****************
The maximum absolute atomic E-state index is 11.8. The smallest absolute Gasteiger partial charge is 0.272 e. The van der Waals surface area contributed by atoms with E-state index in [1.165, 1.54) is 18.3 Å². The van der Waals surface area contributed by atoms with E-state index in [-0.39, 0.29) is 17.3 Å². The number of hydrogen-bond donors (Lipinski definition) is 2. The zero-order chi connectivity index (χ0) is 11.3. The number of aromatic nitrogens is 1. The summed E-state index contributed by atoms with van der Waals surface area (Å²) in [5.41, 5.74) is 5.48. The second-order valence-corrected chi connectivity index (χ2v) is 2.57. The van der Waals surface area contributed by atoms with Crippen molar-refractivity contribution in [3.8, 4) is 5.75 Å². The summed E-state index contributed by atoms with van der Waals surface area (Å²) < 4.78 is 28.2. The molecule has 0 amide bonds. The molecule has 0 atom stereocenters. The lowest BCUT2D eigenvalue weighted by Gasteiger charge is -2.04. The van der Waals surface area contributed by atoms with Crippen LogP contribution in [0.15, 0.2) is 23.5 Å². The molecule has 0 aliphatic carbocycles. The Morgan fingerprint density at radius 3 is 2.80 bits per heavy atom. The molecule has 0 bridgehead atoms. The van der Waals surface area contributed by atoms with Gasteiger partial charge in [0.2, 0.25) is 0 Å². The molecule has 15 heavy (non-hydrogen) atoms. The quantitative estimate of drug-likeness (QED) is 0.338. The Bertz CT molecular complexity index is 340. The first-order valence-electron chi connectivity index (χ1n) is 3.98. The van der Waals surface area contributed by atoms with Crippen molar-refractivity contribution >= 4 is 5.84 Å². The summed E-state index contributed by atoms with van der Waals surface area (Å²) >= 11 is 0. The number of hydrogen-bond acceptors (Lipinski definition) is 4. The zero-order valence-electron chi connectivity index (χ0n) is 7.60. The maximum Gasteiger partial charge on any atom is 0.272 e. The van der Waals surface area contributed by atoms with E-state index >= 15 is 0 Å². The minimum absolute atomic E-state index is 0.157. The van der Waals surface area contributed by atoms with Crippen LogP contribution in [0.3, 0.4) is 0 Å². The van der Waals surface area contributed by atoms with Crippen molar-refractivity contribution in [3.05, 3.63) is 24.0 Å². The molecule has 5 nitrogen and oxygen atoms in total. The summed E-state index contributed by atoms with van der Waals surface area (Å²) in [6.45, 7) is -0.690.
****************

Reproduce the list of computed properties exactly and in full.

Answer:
The maximum absolute atomic E-state index is 11.8. The smallest absolute Gasteiger partial charge is 0.272 e. The van der Waals surface area contributed by atoms with E-state index in [1.165, 1.54) is 18.3 Å². The van der Waals surface area contributed by atoms with E-state index in [-0.39, 0.29) is 17.3 Å². The number of hydrogen-bond donors (Lipinski definition) is 2. The zero-order chi connectivity index (χ0) is 11.3. The number of aromatic nitrogens is 1. The summed E-state index contributed by atoms with van der Waals surface area (Å²) in [5.41, 5.74) is 5.48. The second-order valence-corrected chi connectivity index (χ2v) is 2.57. The van der Waals surface area contributed by atoms with Crippen molar-refractivity contribution in [3.8, 4) is 5.75 Å². The summed E-state index contributed by atoms with van der Waals surface area (Å²) < 4.78 is 28.2. The molecule has 0 amide bonds. The molecule has 0 atom stereocenters. The lowest BCUT2D eigenvalue weighted by Gasteiger charge is -2.04. The van der Waals surface area contributed by atoms with Crippen LogP contribution in [0.15, 0.2) is 23.5 Å². The molecule has 0 aliphatic carbocycles. The Morgan fingerprint density at radius 3 is 2.80 bits per heavy atom. The molecule has 0 bridgehead atoms. The van der Waals surface area contributed by atoms with Gasteiger partial charge in [0.2, 0.25) is 0 Å². The molecule has 15 heavy (non-hydrogen) atoms. The quantitative estimate of drug-likeness (QED) is 0.338. The Bertz CT molecular complexity index is 340. The first-order valence-electron chi connectivity index (χ1n) is 3.98. The van der Waals surface area contributed by atoms with Crippen molar-refractivity contribution >= 4 is 5.84 Å². The summed E-state index contributed by atoms with van der Waals surface area (Å²) >= 11 is 0. The number of hydrogen-bond acceptors (Lipinski definition) is 4. The zero-order valence-electron chi connectivity index (χ0n) is 7.60. The maximum Gasteiger partial charge on any atom is 0.272 e. The van der Waals surface area contributed by atoms with E-state index >= 15 is 0 Å². The minimum absolute atomic E-state index is 0.157. The van der Waals surface area contributed by atoms with Crippen LogP contribution in [0.3, 0.4) is 0 Å². The van der Waals surface area contributed by atoms with Crippen molar-refractivity contribution in [3.05, 3.63) is 24.0 Å². The molecule has 5 nitrogen and oxygen atoms in total. The summed E-state index contributed by atoms with van der Waals surface area (Å²) in [6.45, 7) is -0.690.